2019 | Canada | Emily Mah, Jazlyn McGuinty

A Heavy Metal Extraction Process to Clean Contaminated Water Using Tannin-Embedded Biopolymers

Water issue adressed: Too dirty
At Canada-Wide Science Fair.

Throughout developing and developed countries, and especially locally in northern Ontario, the proliferation of mining and smelting operations continues to occur. This industry is crucial to the economic development and states of nations across the globe. This impact includes contamination of surrounding bodies of fresh drinking water with heavy metals. If accumulated in the human body, heavy metals can cause health effects including irreversible organ damage. Exposure to heavy metals can also impact the rate of growth of plants. To scientifically address this concern, an eco-friendly biopolymer was embedded with mechanically isolated tannins from oak leaves. The biopolymer was then used to extract sample heavy metals from contaminated water. The results were measured using the change in mass, change in clarity, change in concentration of metal in water, and the effects on radish seedling germination. It was found that using a tannin-embedded biopolymer is an economically and eco-friendly way to remove heavy metals from water.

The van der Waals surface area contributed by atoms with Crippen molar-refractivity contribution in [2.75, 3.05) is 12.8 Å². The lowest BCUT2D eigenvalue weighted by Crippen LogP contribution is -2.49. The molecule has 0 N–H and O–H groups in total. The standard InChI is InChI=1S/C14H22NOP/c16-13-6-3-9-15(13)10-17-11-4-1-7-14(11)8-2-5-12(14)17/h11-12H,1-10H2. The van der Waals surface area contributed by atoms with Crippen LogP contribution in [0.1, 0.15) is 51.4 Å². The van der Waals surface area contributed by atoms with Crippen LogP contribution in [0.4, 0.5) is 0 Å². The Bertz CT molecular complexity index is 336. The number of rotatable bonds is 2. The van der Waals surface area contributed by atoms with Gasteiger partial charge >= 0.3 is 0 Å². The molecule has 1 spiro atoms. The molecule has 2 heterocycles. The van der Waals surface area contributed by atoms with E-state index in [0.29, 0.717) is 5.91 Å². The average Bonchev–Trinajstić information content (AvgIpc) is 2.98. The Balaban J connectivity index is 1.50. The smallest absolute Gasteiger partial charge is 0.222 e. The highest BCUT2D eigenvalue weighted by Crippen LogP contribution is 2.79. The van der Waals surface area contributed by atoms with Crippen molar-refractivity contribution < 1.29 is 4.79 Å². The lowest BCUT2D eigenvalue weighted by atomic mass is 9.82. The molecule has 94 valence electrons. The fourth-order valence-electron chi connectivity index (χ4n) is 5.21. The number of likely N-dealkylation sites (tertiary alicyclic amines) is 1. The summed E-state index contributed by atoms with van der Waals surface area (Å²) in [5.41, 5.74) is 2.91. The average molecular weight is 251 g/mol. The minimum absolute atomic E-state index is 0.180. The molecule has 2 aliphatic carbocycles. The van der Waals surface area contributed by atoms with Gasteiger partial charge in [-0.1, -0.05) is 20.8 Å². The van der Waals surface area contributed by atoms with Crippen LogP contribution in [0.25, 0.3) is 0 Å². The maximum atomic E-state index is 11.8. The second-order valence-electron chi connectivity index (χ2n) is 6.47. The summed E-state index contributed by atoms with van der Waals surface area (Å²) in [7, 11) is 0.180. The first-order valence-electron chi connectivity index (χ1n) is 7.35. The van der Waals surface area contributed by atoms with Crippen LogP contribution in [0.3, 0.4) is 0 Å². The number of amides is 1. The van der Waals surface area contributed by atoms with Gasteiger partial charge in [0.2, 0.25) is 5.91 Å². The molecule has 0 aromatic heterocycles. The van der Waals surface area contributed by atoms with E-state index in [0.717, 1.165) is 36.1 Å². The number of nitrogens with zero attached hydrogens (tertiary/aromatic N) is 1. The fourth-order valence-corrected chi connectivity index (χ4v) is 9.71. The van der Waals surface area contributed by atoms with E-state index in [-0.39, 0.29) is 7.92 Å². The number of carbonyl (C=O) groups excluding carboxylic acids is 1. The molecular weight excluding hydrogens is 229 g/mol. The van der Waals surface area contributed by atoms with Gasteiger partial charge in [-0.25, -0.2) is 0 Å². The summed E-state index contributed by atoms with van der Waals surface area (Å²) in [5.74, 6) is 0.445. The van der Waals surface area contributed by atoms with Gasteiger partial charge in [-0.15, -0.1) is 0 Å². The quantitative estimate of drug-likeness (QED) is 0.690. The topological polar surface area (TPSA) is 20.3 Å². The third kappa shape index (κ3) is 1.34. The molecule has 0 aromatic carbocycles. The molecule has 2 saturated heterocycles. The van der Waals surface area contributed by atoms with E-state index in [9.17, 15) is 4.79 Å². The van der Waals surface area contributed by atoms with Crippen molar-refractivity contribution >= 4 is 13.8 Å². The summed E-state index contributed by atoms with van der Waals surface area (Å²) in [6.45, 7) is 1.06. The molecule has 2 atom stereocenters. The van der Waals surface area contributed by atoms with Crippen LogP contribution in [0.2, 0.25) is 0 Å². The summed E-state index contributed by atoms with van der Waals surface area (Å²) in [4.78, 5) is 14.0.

This is how I came up with the idea for this project:

In 2024, a mining and smelting operation called the “Ring of Fire” will be developed across northern Ontario, Canada. This new development has the potential of being a major environmental concern because it may pollute nearby ecosystems that include Canada’s water systems.


Ania Andersch

Programme manager ania.andersch@siwi.org +46 8 121 360 59